How to contribute

If you are considering to contribute to this project, first let me take the time to thank you for your time! And there are plenty of ways you can help!

Please take a moment to review this document in order to make the contribution process easy and confortable for everyone involved.

Following these guidelines is a great way to effectively contribute to the project and help the community.

This section describes a way to contribute to the project. You are welcome to provide with code or ideas to help improve the functionality this package offers. You can also help by answering questions or helping out with documentation if you prefer.


The main goal behind contributing to this project is to provide tools for the community to help accelerate research and share code with others in a simple and easy way.

Contributing to the project

There are many ways to contribute to the dbcollection project: finding bugs, submitting pull requests, reporting issues and creating suggestions.

Using the issue tracker

The issue tracker is the preferred channel for bug reports, features requests and submitting pull requests. You can also use Stack Overflow to get feedback about your questions.

Feature requests

Feature requests are welcome to be filed. The purpose of feature requests is for others who are looking to implement a feature are aware of the interest in the feature. At the time of writting, this project is solely maintained by a single maintainer (me, on my free time), so please be considerate if it takes a little longer to get feedback on your requests.

Pull requests

Good pull requests - patches, improvements, new features, new datasets - are a fantastic help. They should remain focused in scope and avoid containing unrelated commits.

To enable us to quickly review and accept your pull requests, always create one pull request per issue and link the issue in the pull request. Never merge multiple requests in one unless they have the same root cause. Be sure to follow our Coding Guidelines and Testing Guidelines and keep code changes as small as possible. Avoid pure formatting changes to code that has not been modified otherwise. Pull requests should contain tests whenever possible.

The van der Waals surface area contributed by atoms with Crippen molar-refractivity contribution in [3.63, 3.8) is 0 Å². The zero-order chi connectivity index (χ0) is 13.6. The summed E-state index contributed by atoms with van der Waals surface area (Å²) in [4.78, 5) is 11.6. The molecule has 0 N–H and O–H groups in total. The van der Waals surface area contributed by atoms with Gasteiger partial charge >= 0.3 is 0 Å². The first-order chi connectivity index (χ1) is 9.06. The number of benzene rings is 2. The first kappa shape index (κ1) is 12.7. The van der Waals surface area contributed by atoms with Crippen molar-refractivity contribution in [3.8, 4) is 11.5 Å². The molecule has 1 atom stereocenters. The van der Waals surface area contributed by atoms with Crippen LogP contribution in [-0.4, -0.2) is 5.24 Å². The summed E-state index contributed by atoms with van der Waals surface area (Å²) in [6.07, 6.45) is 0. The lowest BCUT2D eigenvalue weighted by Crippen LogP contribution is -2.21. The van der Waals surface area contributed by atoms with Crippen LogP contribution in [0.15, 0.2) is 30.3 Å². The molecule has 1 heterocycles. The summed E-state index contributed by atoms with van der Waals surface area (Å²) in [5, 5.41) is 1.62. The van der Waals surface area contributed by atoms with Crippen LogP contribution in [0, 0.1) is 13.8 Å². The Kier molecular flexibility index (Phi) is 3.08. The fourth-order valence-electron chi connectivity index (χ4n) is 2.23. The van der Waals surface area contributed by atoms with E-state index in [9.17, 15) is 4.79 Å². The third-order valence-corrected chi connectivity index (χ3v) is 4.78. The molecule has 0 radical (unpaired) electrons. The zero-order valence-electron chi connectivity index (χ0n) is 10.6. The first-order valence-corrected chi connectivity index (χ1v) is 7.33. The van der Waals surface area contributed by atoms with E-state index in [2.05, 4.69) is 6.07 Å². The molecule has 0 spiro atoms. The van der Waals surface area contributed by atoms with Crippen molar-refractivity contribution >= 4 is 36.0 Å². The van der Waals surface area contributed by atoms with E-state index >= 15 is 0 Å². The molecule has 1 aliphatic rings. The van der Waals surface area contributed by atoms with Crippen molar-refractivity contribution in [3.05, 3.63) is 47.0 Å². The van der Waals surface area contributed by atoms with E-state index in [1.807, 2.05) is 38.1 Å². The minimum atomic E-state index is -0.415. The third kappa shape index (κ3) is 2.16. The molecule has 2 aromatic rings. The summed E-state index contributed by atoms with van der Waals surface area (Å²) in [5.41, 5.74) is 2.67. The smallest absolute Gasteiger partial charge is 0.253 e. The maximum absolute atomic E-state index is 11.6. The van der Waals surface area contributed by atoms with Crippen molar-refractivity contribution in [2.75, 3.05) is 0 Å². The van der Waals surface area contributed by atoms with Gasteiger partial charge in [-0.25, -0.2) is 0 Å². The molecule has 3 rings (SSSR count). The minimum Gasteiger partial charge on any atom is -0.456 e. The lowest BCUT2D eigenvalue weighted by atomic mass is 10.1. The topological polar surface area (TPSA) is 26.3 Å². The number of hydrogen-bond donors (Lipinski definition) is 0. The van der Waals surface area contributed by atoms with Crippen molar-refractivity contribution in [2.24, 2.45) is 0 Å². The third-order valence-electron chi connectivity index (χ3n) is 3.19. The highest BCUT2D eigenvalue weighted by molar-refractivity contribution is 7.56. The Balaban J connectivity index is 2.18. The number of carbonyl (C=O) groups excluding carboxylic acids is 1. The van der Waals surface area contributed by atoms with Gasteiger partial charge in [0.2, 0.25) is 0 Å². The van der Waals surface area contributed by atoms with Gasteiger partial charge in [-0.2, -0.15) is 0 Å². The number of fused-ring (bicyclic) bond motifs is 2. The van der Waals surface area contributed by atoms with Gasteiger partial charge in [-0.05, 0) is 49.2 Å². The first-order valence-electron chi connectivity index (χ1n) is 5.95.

You can use the following process to create a pull request for this project:

  1. Fork the project, clone your fork, and configure the remotes:

    $ # Clone your fork of the repo into the current directory
    $ git clone<your-username>/dbcollection.git
    $ # Navigate to the newly cloned directory
    $ cd dbcollection
    $ # Assign the original repo to a remote called "upstream"
    $ git remote add upstream
  2. If you have cloned the repository a while ago, get the latest changes from upstream:

    $ git checkout master
    $ git pull upstream master
  3. Create a new topic branch (off the main project development branch) to contain your feature, change, or fix:

    $ git checkout -b <topic-branch-name>
  4. Commit your changes in logical chunks. Use Git’s interactive rebase feature to tidy up/organize your commits before making them public. This helps to keep the commit history in logical blocks and clean. For example:

    • If you are adding a new function or a dataset, keep the function/dataset + tests + doc to a single commit unless logically warranted.
    • If you are fixing a bug, keep the bugfix to a single commit unless logically warranted.


    If you are fairly new to git or not very familiar with git conventions, please try to adhere to these git commit message guidelines before committing to the project.

  5. Locally merge (or rebase) the upstream development branch into your topic branch:

    $ git pull [--rebase] upstream master
  6. Push your topic branch up to your fork:

    $ git push origin <topic-branch-name>
  7. Open a Pull Request with a clear title and description.

Where to contribute

Check out the full issues list for a list of all potential areas for contributions (if any). Note that just because an issue exists in the repository does not mean we will accept every contribution to the core project. There are several reasons to not accept a pull request like:

  • Performance - One of dbcollection’s main concerns is to deliver a simple, yet moderately fast dataset manager. This means it should perform fast enough when downloading/parsing data.
  • User experience - Since the goal is to make user’s life easy, the use experience should feel confortable enough to encourage using the package. This means that the interface should provide enough information of what’s going on, but not overwhelm the user with unnecessary information of what’s going on the background.
  • Architectural - The community and/or feature owner needs to agree with any architectural impact a change may make. Things like new language APIs should be discussed with and agreed upon by the feature owner.

To improve the chances to get a pull request merged you should select an issue that is labelled with the help-wanted or bug labels. If the issue you want to work on is not labelled with help-wanted or bug, you can start a conversation with the issue owner asking whether an external contribution will be considered.


We’re also interested in your feedback for the future of this project. You can submit a suggestion or feature request through the issue tracker. To make this process more effective, we’re asking that these include more information to help define them more clearly.